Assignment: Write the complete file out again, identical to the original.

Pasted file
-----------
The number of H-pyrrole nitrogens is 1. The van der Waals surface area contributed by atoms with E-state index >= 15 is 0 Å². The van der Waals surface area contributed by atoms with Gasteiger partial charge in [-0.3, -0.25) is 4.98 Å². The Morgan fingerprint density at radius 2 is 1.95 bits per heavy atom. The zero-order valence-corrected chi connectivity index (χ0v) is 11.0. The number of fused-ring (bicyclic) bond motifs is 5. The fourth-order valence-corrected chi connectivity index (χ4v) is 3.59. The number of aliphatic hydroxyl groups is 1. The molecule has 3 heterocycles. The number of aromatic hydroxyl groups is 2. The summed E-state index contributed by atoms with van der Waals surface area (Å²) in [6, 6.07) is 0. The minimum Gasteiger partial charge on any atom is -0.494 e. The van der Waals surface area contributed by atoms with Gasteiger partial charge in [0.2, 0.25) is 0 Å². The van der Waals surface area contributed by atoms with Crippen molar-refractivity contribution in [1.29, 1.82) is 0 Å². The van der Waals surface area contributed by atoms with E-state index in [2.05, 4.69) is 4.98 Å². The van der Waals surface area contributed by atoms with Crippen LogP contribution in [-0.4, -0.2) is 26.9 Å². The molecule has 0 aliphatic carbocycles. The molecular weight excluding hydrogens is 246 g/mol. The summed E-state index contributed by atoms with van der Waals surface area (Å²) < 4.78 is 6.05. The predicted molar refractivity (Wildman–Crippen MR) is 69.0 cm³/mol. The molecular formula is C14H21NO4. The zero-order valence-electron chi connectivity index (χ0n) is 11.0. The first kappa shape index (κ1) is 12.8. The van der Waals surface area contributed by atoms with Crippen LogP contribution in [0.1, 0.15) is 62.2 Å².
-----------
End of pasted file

The number of H-pyrrole nitrogens is 1. The van der Waals surface area contributed by atoms with E-state index >= 15 is 0 Å². The van der Waals surface area contributed by atoms with Gasteiger partial charge in [-0.3, -0.25) is 4.98 Å². The Morgan fingerprint density at radius 2 is 1.95 bits per heavy atom. The zero-order valence-corrected chi connectivity index (χ0v) is 11.0. The number of fused-ring (bicyclic) bond motifs is 5. The fourth-order valence-corrected chi connectivity index (χ4v) is 3.59. The number of aliphatic hydroxyl groups is 1. The molecule has 3 heterocycles. The number of aromatic hydroxyl groups is 2. The summed E-state index contributed by atoms with van der Waals surface area (Å²) in [6, 6.07) is 0. The minimum Gasteiger partial charge on any atom is -0.494 e. The van der Waals surface area contributed by atoms with Gasteiger partial charge in [0.2, 0.25) is 0 Å². The van der Waals surface area contributed by atoms with Crippen molar-refractivity contribution in [1.29, 1.82) is 0 Å². The van der Waals surface area contributed by atoms with E-state index in [2.05, 4.69) is 4.98 Å². The van der Waals surface area contributed by atoms with Crippen LogP contribution in [-0.4, -0.2) is 26.9 Å². The molecule has 0 aliphatic carbocycles. The molecular weight excluding hydrogens is 246 g/mol. The summed E-state index contributed by atoms with van der Waals surface area (Å²) < 4.78 is 6.05. The predicted molar refractivity (Wildman–Crippen MR) is 69.0 cm³/mol. The molecular formula is C14H21NO4. The zero-order valence-electron chi connectivity index (χ0n) is 11.0. The first kappa shape index (κ1) is 12.8. The van der Waals surface area contributed by atoms with Crippen LogP contribution in [0.1, 0.15) is 62.2 Å².